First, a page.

Investors have filed 365 shareholder resolutions this year on environmental and social issues, with 38 percent of the proposals focusing on climate change, energy and corporate sustainability strategies, according to a preview of the 2013 proxy season by shareholder advocacy group As You Sow.
The Proxy Preview 2013 report provides an overview of upcoming votes on environmental and social shareholder resolutions. While political spending resolutions continue to dominate the agenda, totaling one-third of all proposals filed so far, climate and energy, other environmental issues and sustainable governance combined make up the next biggest chunk of the total. Human rights and fair work issues make up about eight percent of the proposals, although some of these concerns are included in sustainability reporting requests.
Environmental resolutions cover a wide range of topics, such as climate change, industrial agriculture and environmental management. Disclosure as well as energy efficiency reporting and target setting were common themes among the 41 resolutions focused specifically on climate change.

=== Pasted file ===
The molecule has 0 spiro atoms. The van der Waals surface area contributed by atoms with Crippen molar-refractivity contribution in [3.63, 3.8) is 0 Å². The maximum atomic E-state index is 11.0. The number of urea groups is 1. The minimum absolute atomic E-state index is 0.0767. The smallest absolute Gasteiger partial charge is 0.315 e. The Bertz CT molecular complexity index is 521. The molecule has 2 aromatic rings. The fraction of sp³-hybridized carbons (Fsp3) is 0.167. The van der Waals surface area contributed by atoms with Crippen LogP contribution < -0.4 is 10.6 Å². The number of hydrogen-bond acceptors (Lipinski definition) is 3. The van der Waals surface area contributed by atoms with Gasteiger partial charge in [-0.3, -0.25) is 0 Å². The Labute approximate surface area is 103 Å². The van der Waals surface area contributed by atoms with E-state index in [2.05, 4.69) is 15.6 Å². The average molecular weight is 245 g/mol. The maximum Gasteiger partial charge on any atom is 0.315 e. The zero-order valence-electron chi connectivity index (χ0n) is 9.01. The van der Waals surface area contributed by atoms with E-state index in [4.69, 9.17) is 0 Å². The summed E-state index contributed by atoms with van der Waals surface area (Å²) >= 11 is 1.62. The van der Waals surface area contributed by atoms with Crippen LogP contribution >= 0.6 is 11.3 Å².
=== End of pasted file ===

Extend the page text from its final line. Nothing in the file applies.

Shareholders submitted 17 proposals to shale gas, coal and nuclear power generators, asking for more information about how they’re dealing with environmental and community risks. Resolutions on the proxy ballots at three shale gas firms propose the companies report on methane emissions and targets, according to the report.
Other environmental-related resolutions include proposals focused on properly handling lead from batteries as well as requests to electronic retailers, food purveyors and big box stores to take greater responsibility for recycling packaging and disposing of products after they’ve been used. Only a couple of water management proposals have been submitted, according to the report.
A ruling last month by the US Securities and Exchange Commission will force JPMorgan Chase and PNC Financial Group to keep a resolution on their proxy ballot that asks the institutions to report on how they consider greenhouse gas emissions in their lending portfolios. The resolution also asks the companies to report on their exposure to climate change risk. The SEC decision marks a change in the commission’s position on the financial sector’s climate change role.